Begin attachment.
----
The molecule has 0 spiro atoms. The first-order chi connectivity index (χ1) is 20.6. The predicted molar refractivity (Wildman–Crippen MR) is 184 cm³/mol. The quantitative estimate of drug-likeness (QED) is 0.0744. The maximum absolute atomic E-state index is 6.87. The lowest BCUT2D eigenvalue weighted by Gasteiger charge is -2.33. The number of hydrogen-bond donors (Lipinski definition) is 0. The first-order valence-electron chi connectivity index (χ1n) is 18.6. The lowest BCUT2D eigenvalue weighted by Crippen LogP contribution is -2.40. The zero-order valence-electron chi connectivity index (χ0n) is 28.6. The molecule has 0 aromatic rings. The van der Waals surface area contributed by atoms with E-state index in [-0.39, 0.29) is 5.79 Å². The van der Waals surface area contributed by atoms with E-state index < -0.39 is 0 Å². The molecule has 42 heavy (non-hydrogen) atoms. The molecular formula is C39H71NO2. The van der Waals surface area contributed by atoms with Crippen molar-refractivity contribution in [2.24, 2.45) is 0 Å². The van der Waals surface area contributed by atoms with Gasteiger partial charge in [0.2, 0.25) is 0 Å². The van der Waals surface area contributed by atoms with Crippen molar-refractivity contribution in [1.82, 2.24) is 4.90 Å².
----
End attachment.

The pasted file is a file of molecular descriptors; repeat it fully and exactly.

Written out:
The molecule has 0 spiro atoms. The first-order chi connectivity index (χ1) is 20.6. The predicted molar refractivity (Wildman–Crippen MR) is 184 cm³/mol. The quantitative estimate of drug-likeness (QED) is 0.0744. The maximum absolute atomic E-state index is 6.87. The lowest BCUT2D eigenvalue weighted by Gasteiger charge is -2.33. The number of hydrogen-bond donors (Lipinski definition) is 0. The first-order valence-electron chi connectivity index (χ1n) is 18.6. The lowest BCUT2D eigenvalue weighted by Crippen LogP contribution is -2.40. The zero-order valence-electron chi connectivity index (χ0n) is 28.6. The molecule has 0 aromatic rings. The van der Waals surface area contributed by atoms with E-state index in [-0.39, 0.29) is 5.79 Å². The van der Waals surface area contributed by atoms with E-state index < -0.39 is 0 Å². The molecule has 42 heavy (non-hydrogen) atoms. The molecular formula is C39H71NO2. The van der Waals surface area contributed by atoms with Crippen molar-refractivity contribution in [2.24, 2.45) is 0 Å². The van der Waals surface area contributed by atoms with Gasteiger partial charge in [0.2, 0.25) is 0 Å². The van der Waals surface area contributed by atoms with Crippen molar-refractivity contribution in [1.82, 2.24) is 4.90 Å².